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Saunterings:  Walking in North-West England

Saunterings is a set of reflections based upon walks around the counties of Cumbria, Lancashire and North Yorkshire in North-West England (as defined in the Preamble). Here is a list of all Saunterings so far.
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41.  Safe in Littledale

I recently came across a couple of online descriptions of winter expeditions in North-West England that have put my own ambitions in perspective. My aim of visiting areas of North-West England more-or-less at random has rather lapsed this winter. I have lacked the commitment to scrape the ice off the car, to get out early to reach distant parts, to make the most of the limited daylight hours, to walk in sleet, ice and cloud. Using a car demands a serious hike. So I’m trying to use public transport more, although that further limits the range and time available for my outings. The main factor, however, is that I value safety, perhaps more than in the past.

On this outing I walked from my home around what used to be a regular running route but which I have not visited recently. I had no need of a map or any special equipment. Even if there was snow and ice remaining on the hill-tops I was sure that I wouldn’t reach it. I walked in daylight, obviously – but there are those who seek the extra challenge of night walking. The first of the on-line descriptions to which I referred concerned the ‘Hill Explorer’ walking around the Yorkshire Three Peaks (Whernside, Ingleborough and Pen-y-ghent) on a January night. He asked for volunteers to accompany him but only one young woman, whom he didn’t know, did so. They completed the 24-mile walk in a bit over the 12 hours allowed for the Three Peaks Challenge but they must be disqualified anyway for failing to find the Ingleborough trig point in the dark (rules is rules). They discovered “just how much harder it is to navigate at night”. Well I never. And – surprise, surprise – they had some difficulty walking on ice in the dark. Accidents are liable to happen at any time: we don’t have to provoke them. Luckily, they had no accidents but what if they had?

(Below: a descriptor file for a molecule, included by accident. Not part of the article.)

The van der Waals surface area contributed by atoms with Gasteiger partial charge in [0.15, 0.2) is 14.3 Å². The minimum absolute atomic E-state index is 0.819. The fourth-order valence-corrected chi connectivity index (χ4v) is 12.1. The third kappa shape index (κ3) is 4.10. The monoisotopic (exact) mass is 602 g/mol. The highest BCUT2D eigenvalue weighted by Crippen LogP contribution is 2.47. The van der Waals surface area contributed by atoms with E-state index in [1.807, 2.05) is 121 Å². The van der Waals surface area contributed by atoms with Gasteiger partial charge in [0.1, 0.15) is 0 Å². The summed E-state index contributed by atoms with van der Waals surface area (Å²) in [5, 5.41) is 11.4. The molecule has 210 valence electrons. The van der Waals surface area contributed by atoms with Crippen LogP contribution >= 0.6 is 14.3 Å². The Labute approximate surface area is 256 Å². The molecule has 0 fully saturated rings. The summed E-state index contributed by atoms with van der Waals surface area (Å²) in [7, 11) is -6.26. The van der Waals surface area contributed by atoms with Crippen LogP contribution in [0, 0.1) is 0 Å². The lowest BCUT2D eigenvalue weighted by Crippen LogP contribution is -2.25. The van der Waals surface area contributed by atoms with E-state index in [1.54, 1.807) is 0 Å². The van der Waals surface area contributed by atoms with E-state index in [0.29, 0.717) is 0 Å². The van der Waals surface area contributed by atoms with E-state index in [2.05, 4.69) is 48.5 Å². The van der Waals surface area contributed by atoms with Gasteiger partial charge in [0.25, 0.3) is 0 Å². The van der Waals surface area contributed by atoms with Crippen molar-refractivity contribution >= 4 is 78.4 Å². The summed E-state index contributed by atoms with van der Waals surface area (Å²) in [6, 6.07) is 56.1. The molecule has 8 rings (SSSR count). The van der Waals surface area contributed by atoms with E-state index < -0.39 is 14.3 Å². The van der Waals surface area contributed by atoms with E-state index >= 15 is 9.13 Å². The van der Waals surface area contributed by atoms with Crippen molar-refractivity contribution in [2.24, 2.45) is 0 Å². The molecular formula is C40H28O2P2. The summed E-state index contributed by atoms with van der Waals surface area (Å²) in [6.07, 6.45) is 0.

I walked into Littledale, which is a little dale tucked between Caton Moor and the slopes that lead up to Ward’s Stone, the highest point of the Forest of Bowland. It is always a peaceful dale with very rarely anybody to be seen. I saw little wildlife either but I did notice one pioneering lapwing that had come early up to the fells, practising his flights of fancy in the sun after the recent snow, but I fear that he may suffer from premature elevation. There were only a few streaks of snow left on the Bowland hills. The footpath, which eventually leads into Roeburndale, passes through woodland, above Littledale Hall and through sheep fields, one thoroughly studded with fresh molehills. Are moles especially active after a spell of frozen ground?